The other day, I met up with my friend Laura from Ciao Amalfi to explore the 16th Arrondissement. Our primary objective was to visit the lesser-known Musée Marmottan-Monet, but we decided to stroll through nearby streets afterwards. Photographs weren’t allowed inside the museum, but I must admit that it had an excellent collection! If you love the Orangerie with Monet’s waterlilies, you’ll like this museum. They also had a pretty fabulous collection of medieval illuminated manuscripts, most of them extremely detailed and shining with golden gilding.
Just across the street from the museum, we spotted some unique architectural details. One door was guarded by two panthers amid roses. Another was decorated with pinecones and evergreen boughs. Panthers and pinecones are not typical motifs in Parisian architecture. These buildings definitely fall under the Art Nouveau category, but there was something else about these designs I couldn’t quite put my finger on…
Next, we started walking down Boulevard de Beauséjour. It was here that I started to notice something different about this neighborhood. It felt less like Paris and more like the ritzier neighborhoods of London. Instead of a wide sidewalk that ran flush with the buildings, there was a black iron gate that created a sort of mini front yard. Lots of buildings had steps that led up to a front door. I also noticed a few entirely privatized streets that only residents had access to and a few buildings that looked more like single family homes rather than apartment buildings. The entire layout of this area felt better suited to people who own cars, i.e. rich people. It was far less pedestrian than the rest of Paris. It’s hard to explain, but that’s the vibe I felt. It was also very quiet.
After we rounded a corner at Rue Oswaldo Cruz – who was apparently a famous Brazilian physician and bacteriologist – we came across an unusual line of short buildings. If you’ve never walked around Paris before, this may seem entirely insignificant to you, but this row of 2-story townhouses actually looked bizarre. They were part of another private gated road.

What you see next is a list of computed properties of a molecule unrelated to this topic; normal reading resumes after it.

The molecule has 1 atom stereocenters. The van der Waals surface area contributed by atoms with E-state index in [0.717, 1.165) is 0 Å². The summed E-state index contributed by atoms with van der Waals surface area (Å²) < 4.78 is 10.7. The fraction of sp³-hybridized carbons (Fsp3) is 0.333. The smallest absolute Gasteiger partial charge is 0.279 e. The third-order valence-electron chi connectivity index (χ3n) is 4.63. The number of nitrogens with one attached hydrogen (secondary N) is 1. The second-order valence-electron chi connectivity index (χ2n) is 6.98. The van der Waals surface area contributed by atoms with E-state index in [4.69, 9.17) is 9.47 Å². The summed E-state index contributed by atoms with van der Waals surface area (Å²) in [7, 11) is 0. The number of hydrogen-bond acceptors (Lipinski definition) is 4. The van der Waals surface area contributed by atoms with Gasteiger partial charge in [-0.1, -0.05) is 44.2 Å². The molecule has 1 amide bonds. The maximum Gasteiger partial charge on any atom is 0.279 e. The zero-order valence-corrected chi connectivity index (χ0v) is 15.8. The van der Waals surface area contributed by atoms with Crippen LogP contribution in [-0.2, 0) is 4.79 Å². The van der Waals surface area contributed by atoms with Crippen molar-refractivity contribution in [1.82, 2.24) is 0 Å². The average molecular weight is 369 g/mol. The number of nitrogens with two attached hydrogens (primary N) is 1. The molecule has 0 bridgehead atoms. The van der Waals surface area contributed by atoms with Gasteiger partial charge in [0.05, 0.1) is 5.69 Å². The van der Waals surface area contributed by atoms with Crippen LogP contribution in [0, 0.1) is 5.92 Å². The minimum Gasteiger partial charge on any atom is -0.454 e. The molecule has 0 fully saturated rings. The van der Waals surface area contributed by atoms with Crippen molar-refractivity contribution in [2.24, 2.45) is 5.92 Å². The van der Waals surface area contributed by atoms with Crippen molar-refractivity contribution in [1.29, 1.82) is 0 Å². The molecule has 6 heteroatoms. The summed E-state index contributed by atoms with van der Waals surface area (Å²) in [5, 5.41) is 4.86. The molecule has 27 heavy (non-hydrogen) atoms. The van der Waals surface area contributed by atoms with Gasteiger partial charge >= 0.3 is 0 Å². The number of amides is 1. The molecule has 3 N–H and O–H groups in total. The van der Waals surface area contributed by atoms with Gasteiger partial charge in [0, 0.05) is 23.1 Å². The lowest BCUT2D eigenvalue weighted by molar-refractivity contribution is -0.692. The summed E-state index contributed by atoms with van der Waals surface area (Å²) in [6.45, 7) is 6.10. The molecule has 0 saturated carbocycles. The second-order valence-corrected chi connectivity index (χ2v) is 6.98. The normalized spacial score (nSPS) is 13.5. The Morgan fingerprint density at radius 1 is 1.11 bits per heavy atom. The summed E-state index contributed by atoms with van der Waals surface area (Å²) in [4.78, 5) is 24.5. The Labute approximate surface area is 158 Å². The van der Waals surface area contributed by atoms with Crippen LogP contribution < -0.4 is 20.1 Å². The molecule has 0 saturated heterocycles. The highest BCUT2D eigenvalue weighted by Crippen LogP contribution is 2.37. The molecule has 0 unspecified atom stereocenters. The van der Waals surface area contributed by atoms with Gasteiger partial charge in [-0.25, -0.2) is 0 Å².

I could see some houses further down a gated street called Avenue des Chalets that looked more like country homes than Parisian immeubles. Perhaps when these were built, alpine vacations to mountain chalets were popular? The chalets weren’t the only references to nature I noticed that day – remember the pinecones from before? On top of that, when we were visiting the Musée Marmottan, we learned that the building used to be a hunting lodge. All of this makes a little more sense when you consider its proximity to the Bois de Boulogne – a large wooded area filled with lakes and parks. I could also see how the residents of the late 1800’s and early 1900’s would have been closer to nature than those living in the center of the city. In 2016, this neighborhood is very close to the periphery of Paris – imagine what it must have been like 100 years ago: even more underdeveloped and urban than it is now. Perhaps the 16th Arrondissement was considered the suburbs during that time.
After admiring all these unique buildings, we made our way back to the train station and came across one of the most beautiful florists I’ve ever seen. There was a display of tall, multicolored poppies in the window that I couldn’t get a good picture of, due to reflections in the glass, but it was like a gorgeous still-life, straight out of a painting! I also love how the black storefront really makes the flowers stand out.
I always feel so invigorated when I explore new areas of Paris – it’s like I’m visiting for the first time again. I really should do this more often because there’s still so much to discover! Some areas I haven’t fully explored yet are Belleville, Canal Saint Martin and the area around Marché d’Aligre in the 12th.